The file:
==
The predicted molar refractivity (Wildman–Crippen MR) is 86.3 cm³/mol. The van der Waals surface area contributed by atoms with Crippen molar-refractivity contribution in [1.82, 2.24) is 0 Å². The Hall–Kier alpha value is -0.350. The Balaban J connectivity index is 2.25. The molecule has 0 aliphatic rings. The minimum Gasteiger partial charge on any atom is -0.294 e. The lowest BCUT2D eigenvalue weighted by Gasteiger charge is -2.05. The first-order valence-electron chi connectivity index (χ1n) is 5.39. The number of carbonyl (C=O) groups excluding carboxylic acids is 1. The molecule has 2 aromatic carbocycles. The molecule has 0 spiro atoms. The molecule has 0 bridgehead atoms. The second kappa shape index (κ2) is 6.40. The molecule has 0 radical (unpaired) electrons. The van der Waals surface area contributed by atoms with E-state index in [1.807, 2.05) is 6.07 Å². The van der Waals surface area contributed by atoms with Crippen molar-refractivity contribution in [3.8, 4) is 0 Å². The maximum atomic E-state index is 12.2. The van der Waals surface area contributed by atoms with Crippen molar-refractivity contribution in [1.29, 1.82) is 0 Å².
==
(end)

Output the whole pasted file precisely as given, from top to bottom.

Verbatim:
The predicted molar refractivity (Wildman–Crippen MR) is 86.3 cm³/mol. The van der Waals surface area contributed by atoms with Crippen molar-refractivity contribution in [1.82, 2.24) is 0 Å². The Hall–Kier alpha value is -0.350. The Balaban J connectivity index is 2.25. The molecule has 0 aliphatic rings. The minimum Gasteiger partial charge on any atom is -0.294 e. The lowest BCUT2D eigenvalue weighted by Gasteiger charge is -2.05. The first-order valence-electron chi connectivity index (χ1n) is 5.39. The number of carbonyl (C=O) groups excluding carboxylic acids is 1. The molecule has 2 aromatic carbocycles. The molecule has 0 spiro atoms. The molecule has 0 bridgehead atoms. The second kappa shape index (κ2) is 6.40. The molecule has 0 radical (unpaired) electrons. The van der Waals surface area contributed by atoms with E-state index in [1.807, 2.05) is 6.07 Å². The van der Waals surface area contributed by atoms with Crippen molar-refractivity contribution in [3.8, 4) is 0 Å². The maximum atomic E-state index is 12.2. The van der Waals surface area contributed by atoms with Crippen molar-refractivity contribution in [1.29, 1.82) is 0 Å².